The Gift that keeps giving: The Color Purple

The Gift that keeps giving: The Color Purple

‘The Color Purple’ was first published as a novel in 1982 by poet, novelist and feminist activist, Alice Walker. The book is in the form of an epistolatory novel (a collection of letters). The main character is Celie who writes about her life to God. Celie encounters ceaseless abuse throughout the novel beginning with sexual abuse from Alphonso which results in the birth of her two children while she is still a teenager. Celie is then married off to her husband Mister who abuses her and she also faces mistreatment from her husband’s children. Celie even states “But I don’t know how to fight. All I know how to do is stay alive” which is a harrowing testament to the life Celie is forced to live.

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Celie then meets two larger than life women, Sofia a bulky head-strong girl who marries Harpo (Mister’s son) and Shug, a singer and Mister’s mistress who ends up having a relationship with Celie. As the narrative moves from various continents to different cities and circumstances, our gaze as the reader is constantly on Celie as we witness her growth and life experiences. The book discusses issues such as sexuality, sexual abuse, marriage, sisterhood and self esteem which make the book timeless because these issues are still a large bone of contention among people today.

Walker is a masterful writer who managed to paint a vivid picture of the experience of women in the 20th century. The text is also a powerful piece of LGBTQI+/queer literature that I believe is often overlooked. During the course of the novel, Celie enters into a relationship with Shug which seems to be a place of great refuge. Our main character also uncovers great family secrets and learns a great lesson at the end of the novel (I’m not going to spoil! Read the book!).

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In 1985 a movie was produced based on the novel. Though riddled with controversy and a great deal of protest, it has become a beloved piece of cinema history which was infamously nominated for eleven Oscars and took home none. The movie was directed by Steven Spielberg and stared Whoopi Goldberg (Celie), Margerat Avery (Shug) and Oprah Winfrey (Sofia). The movie acted as a launching pad for Goldberg’s career who ended up being a household name and one of the most recognised performers in Hollywood however, Goldberg claims that after the controversy surrounding the film, black actors found it hard to find work after ‘The Color Purple’.

The movie was also a defining moment for Spielberg who has become famous for directing blockbusters such as ‘E.T. The Extra-Terrestrial’ (1982) and ‘Jaws’ (1975); tackling the toil of African-American women was met with great backlash at the time. The end product was a film that has found its way into the hearts of many and has also been criticized for being “over-sentimental”. After reading the book, the two products have glaringly differences and a number of issues in the book are not explored in the movie given the times the movie was released. The 1980s issues of sexuality were not as topical as they are now and the movie downplayed the relationship between Celie and Shug. Even Walker expressed dismay with some aspects of the book that were filmed but eventually cut out of the final movie.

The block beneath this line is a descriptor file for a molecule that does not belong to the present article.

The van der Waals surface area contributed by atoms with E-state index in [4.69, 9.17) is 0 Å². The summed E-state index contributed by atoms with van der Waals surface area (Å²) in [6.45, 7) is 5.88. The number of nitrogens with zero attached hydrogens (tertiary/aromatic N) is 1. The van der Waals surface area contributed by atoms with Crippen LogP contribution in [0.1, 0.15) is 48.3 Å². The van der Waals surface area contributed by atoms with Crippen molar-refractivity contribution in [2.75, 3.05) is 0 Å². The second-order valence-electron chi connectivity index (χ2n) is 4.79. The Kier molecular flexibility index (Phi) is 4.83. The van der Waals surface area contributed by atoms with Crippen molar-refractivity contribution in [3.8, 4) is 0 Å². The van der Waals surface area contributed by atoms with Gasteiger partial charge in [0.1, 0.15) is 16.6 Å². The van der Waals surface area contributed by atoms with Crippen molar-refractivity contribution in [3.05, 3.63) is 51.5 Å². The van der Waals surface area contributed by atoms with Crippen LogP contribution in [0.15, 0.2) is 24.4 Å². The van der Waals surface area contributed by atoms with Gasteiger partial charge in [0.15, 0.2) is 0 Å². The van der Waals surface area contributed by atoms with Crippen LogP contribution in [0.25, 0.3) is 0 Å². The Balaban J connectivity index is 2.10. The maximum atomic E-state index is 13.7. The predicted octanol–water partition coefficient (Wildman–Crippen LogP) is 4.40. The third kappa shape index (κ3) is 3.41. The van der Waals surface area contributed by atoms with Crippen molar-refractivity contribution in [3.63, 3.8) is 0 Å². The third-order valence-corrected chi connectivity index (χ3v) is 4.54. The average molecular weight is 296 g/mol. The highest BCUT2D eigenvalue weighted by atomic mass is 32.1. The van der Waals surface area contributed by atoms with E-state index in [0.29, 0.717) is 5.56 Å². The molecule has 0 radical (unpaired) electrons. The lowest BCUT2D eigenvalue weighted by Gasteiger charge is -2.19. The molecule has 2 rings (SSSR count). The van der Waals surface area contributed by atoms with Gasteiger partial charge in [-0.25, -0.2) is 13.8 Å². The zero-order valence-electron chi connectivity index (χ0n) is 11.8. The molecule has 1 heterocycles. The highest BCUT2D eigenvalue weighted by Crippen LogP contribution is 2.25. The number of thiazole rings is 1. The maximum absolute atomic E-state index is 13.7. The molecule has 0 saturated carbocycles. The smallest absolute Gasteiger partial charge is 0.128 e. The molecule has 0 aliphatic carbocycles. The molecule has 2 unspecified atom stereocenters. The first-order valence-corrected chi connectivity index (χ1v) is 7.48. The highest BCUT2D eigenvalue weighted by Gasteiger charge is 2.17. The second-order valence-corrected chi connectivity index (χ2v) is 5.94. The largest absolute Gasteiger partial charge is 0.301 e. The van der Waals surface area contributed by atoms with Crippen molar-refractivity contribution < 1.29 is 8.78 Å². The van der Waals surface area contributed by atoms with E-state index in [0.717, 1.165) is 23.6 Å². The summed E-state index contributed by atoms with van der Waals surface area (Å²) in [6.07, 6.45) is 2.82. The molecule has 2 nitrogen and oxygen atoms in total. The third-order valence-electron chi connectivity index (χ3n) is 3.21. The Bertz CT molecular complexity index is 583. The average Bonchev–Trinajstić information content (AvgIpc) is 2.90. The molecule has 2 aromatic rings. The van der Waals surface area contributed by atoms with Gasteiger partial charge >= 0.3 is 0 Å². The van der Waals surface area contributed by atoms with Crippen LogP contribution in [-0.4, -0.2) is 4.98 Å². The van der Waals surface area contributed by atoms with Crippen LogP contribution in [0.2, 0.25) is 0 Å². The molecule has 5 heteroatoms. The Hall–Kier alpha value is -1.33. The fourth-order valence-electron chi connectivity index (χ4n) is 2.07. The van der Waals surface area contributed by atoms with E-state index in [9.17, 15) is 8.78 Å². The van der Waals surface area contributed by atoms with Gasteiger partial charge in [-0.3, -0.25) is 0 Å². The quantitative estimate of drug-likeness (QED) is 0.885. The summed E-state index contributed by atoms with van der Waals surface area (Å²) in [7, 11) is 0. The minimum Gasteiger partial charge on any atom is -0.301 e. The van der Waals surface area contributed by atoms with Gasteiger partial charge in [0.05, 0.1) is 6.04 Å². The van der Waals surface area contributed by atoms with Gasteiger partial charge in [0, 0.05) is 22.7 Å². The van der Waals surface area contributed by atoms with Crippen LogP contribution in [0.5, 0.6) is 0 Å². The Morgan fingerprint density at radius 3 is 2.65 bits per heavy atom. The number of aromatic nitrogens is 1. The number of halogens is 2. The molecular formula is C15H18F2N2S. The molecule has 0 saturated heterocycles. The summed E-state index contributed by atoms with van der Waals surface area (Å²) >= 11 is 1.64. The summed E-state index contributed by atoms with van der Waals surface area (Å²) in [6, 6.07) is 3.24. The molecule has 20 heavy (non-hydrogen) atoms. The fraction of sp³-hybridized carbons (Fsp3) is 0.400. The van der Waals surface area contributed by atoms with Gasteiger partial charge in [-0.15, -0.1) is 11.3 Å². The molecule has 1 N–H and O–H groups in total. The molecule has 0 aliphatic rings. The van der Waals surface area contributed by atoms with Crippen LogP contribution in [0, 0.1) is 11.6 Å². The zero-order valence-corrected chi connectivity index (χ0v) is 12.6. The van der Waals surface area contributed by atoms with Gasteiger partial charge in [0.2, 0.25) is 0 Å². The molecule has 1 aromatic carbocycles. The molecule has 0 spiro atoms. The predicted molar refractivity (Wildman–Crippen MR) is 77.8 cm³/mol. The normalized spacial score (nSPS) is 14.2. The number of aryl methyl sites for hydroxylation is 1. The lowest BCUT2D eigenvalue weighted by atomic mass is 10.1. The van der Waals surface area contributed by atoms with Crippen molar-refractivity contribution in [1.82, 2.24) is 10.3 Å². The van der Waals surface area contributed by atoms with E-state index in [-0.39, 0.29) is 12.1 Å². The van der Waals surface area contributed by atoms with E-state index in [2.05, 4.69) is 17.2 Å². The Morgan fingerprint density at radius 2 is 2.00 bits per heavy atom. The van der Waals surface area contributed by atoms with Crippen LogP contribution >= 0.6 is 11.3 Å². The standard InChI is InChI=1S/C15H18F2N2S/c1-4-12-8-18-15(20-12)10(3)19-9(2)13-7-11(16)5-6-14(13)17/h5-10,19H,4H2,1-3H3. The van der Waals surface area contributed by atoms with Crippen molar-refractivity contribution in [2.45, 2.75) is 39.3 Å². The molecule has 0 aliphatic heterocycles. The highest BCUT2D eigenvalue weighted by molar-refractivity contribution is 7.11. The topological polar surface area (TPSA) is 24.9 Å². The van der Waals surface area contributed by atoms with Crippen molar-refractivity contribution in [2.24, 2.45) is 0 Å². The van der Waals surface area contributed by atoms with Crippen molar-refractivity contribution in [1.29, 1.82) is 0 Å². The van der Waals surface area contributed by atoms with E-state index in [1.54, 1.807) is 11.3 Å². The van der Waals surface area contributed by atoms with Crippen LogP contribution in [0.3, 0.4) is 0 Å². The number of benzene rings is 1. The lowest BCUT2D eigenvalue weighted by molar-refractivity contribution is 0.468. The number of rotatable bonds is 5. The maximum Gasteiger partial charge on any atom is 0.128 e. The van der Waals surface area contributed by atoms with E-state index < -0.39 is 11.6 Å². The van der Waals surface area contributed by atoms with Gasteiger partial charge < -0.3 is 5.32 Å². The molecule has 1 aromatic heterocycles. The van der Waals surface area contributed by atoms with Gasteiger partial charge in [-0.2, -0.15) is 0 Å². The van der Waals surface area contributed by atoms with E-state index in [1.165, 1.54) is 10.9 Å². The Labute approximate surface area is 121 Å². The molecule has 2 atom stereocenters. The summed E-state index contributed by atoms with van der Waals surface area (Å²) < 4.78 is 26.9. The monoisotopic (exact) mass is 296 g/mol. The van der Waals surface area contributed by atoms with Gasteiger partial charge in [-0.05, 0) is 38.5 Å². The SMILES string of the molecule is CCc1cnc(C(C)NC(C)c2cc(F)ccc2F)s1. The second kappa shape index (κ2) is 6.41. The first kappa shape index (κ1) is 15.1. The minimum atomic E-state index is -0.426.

In 2005, ‘The Color Purple’ would take on another form, a Broadway musical. The musical premiered to great fan fare and grossed $103 million at the time of its run. The musical takes a closer look at the relationship between Shug and Celie. The original Broadway production stared LaChanze (Celie), Elisabeth Withers (Shug) and Felicia. P. Fields (Sofia). The showstopping tunes have also enjoyed stages across the world including the United Kingdom, Brazil and South Africa to mention a few. When the musical was revived for Broadway in 2015 it featured Cynthia Erivo at the centre stage as Celie, Jennifer Hudson (Shug) and Danielle Brooks (Sofia). The production bagged two Tony Awards (Best Musical Revival and Best Actress in a Musical for Erivo) and a Grammy Award for the recorded cast album. And the gift just keeps giving.

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On Christmas Day 2023, a movie adaptation on the musical will premier directed by Ghanian Blitz Bazawule, a rapper, record producer, writer and filmmaker. The 1985 film came under fire because it was directed by a Caucasian director (Spielberg), it would be interesting to see how the film will look told from the perspective of a black African. Bazawule directed ‘The Burial of Kojo’ (2018) and ‘Black is King’ (2020) and has a knack for magical realism.

Kudzai Mhangwa

Kudzai Mhangwa is a writer, actor and musician. He writes poetry, plays, essays and short stories. His work has been featured on House of Mutapa, Atrebla Magazine, Ka'edi Africa, Poetry Soup and elsewhere.

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